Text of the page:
de.mpg.escidoc.pubman.appbase.FacesBean
Deutsch
 
Hilfe Wegweiser Impressum Kontakt Einloggen
  DetailsucheBrowse

Datensatz

DATENSATZ AKTIONENEXPORT

Freigegeben

Zeitschriftenartikel

Physico-chemical foundations underpinning microarray and next-generation sequencing experiments

MPG-Autoren
http://pubman.mpdl.mpg.de/cone/persons/resource/persons56962

Tautz,  Diethard
Department Evolutionary Genetics, Max Planck Institute for Evolutionary Biology, Max Planck Society;

http://pubman.mpdl.mpg.de/cone/persons/resource/persons56868

Pozhitkov,  Alexander E.
Department Evolutionary Genetics, Max Planck Institute for Evolutionary Biology, Max Planck Society;

Externe Ressourcen
Es sind keine Externen Ressourcen verfügbar
Volltexte (frei zugänglich)

Harrison_2013.pdf
(Verlagsversion), 9MB

Ergänzendes Material (frei zugänglich)
Es sind keine frei zugänglichen Ergänzenden Materialien verfügbar
Zitation

Harrison, A., Binder, H., Buhot, A., Burden, C. J., Carlon, E., Gibas, C., et al. (2013). Physico-chemical foundations underpinning microarray and next-generation sequencing experiments. Nucleic Acids Research, 41(5), 2779-2796. doi:10.1093/nar/gks1358.


Zitierlink: http://hdl.handle.net/11858/00-001M-0000-0013-78A3-B
Zusammenfassung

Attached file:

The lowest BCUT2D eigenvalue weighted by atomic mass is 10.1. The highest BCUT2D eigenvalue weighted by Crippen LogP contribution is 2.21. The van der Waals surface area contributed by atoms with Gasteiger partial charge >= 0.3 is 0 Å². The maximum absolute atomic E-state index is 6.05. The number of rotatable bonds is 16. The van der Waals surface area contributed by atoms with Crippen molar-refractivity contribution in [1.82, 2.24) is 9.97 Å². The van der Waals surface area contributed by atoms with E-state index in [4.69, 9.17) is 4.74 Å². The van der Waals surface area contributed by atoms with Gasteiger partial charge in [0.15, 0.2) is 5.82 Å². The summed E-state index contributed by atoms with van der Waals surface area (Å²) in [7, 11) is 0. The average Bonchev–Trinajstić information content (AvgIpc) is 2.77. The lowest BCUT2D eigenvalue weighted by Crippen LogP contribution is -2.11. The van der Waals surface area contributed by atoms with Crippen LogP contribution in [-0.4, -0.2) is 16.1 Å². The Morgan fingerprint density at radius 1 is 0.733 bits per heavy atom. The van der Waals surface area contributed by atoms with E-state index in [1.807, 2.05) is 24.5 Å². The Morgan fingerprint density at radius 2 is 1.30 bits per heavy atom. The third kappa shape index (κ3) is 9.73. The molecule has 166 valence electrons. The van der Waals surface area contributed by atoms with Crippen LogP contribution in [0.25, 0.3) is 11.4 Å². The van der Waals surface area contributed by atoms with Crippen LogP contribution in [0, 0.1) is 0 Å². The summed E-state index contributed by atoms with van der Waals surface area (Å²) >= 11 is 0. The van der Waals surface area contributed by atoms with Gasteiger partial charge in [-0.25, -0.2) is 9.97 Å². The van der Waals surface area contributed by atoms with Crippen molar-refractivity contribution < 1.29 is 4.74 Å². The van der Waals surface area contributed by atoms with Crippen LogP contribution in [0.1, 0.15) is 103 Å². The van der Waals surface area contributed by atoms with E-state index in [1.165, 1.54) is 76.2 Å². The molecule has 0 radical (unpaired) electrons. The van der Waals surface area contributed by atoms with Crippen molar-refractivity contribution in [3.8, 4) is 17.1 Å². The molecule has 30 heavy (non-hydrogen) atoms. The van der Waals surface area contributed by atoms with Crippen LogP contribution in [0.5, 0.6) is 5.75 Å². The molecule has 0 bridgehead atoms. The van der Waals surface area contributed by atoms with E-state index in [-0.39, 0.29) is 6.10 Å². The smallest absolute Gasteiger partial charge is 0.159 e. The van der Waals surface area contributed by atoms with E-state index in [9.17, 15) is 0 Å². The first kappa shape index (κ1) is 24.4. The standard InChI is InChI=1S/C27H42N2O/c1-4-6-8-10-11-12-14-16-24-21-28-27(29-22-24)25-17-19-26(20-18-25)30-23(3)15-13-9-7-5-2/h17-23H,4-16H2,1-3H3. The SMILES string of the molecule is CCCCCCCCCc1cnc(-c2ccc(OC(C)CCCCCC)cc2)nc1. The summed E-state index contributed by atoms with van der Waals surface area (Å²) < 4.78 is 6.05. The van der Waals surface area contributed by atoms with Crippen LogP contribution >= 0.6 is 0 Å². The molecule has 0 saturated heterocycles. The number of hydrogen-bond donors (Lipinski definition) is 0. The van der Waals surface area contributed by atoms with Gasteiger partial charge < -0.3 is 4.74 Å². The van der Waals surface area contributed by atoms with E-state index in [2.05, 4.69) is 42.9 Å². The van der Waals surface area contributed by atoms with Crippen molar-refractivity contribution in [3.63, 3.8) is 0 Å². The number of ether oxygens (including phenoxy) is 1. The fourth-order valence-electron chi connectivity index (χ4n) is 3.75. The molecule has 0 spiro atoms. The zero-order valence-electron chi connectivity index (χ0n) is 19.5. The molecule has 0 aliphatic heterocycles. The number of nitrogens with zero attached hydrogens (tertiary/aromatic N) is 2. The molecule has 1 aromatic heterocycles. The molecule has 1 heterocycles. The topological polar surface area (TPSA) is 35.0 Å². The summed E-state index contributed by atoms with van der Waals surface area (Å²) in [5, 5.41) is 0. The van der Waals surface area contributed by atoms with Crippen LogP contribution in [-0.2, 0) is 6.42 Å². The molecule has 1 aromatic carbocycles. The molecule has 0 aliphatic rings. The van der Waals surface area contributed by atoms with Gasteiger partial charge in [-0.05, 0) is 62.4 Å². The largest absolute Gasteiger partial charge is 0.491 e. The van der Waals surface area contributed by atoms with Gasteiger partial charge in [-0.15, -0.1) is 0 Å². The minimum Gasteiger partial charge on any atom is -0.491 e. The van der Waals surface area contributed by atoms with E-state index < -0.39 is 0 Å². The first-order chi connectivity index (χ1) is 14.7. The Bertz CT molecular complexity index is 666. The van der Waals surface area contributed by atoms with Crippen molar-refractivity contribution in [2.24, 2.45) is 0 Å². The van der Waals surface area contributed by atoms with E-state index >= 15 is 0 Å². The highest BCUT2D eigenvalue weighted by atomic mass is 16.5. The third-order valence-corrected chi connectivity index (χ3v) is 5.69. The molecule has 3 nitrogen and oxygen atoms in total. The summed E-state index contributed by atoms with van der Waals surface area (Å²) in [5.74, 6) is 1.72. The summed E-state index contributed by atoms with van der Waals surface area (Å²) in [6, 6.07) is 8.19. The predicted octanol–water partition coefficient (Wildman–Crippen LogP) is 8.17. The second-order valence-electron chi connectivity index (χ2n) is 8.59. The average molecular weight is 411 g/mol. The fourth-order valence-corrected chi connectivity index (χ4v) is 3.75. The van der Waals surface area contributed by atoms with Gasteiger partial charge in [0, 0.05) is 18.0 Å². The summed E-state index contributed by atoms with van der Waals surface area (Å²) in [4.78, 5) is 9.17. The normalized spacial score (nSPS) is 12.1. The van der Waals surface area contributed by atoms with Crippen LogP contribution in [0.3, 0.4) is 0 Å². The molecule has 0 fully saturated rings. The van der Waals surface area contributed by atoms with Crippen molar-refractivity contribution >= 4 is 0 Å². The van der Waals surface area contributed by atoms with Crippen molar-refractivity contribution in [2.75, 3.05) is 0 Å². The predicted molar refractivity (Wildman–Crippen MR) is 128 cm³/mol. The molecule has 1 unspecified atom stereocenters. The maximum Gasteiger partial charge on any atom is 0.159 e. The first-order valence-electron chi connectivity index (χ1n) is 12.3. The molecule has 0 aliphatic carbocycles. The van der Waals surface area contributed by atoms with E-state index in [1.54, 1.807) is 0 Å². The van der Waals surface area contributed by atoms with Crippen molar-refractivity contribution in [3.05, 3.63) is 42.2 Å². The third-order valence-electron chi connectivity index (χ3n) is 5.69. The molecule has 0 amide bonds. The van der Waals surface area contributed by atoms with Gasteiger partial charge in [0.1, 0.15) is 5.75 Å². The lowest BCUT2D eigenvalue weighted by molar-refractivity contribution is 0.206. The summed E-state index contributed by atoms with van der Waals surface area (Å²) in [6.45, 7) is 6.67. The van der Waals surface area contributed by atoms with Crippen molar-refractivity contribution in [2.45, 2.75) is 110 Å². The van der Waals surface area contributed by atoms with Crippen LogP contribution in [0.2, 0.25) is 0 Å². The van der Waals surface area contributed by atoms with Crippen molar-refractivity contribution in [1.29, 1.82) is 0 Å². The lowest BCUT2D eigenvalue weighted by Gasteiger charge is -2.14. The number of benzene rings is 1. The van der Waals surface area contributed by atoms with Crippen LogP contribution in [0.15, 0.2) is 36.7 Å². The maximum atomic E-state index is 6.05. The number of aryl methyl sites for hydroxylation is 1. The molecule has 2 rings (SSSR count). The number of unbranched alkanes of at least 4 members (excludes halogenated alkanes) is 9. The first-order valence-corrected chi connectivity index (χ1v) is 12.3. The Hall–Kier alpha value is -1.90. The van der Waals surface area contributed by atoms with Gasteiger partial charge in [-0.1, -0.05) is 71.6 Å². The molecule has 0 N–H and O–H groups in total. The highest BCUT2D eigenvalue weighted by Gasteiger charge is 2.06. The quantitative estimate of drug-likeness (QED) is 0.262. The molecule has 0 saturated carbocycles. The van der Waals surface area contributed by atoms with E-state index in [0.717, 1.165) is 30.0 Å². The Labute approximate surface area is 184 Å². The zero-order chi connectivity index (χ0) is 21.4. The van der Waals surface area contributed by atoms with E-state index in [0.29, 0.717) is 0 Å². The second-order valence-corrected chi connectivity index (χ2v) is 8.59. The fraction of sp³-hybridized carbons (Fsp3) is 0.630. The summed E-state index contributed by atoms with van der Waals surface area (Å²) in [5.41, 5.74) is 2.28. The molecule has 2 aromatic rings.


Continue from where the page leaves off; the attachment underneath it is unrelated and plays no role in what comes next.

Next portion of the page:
Hybridization of nucleic acids on solid surfaces is a key process involved in high-throughput technologies such as microarrays and, in some cases, nextgeneration sequencing (NGS). A physical understanding of the hybridization process helps to determine the accuracy of these technologies. The goal of a widespread research program is to develop reliable transformations between the raw signals reported by the technologies and individual molecular concentrations from an ensemble of nucleic acids. This research has inputs from many areas, from bioinformatics and biostatistics, to theoretical and experimental biochemistry and biophysics, to computer simulations. A group of leading researchers met in Ploen Germany in 2011 to discuss present knowledge and limitations of our physico-chemical understanding of high-throughput nucleic acid technologies. This meeting inspired us to write this summary, which provides an overview of the state-of-the-art approaches based on physicochemical foundation to modeling of the nucleic acids hybridization process on solid surfaces. In addition, practical application of current knowledge is emphasized.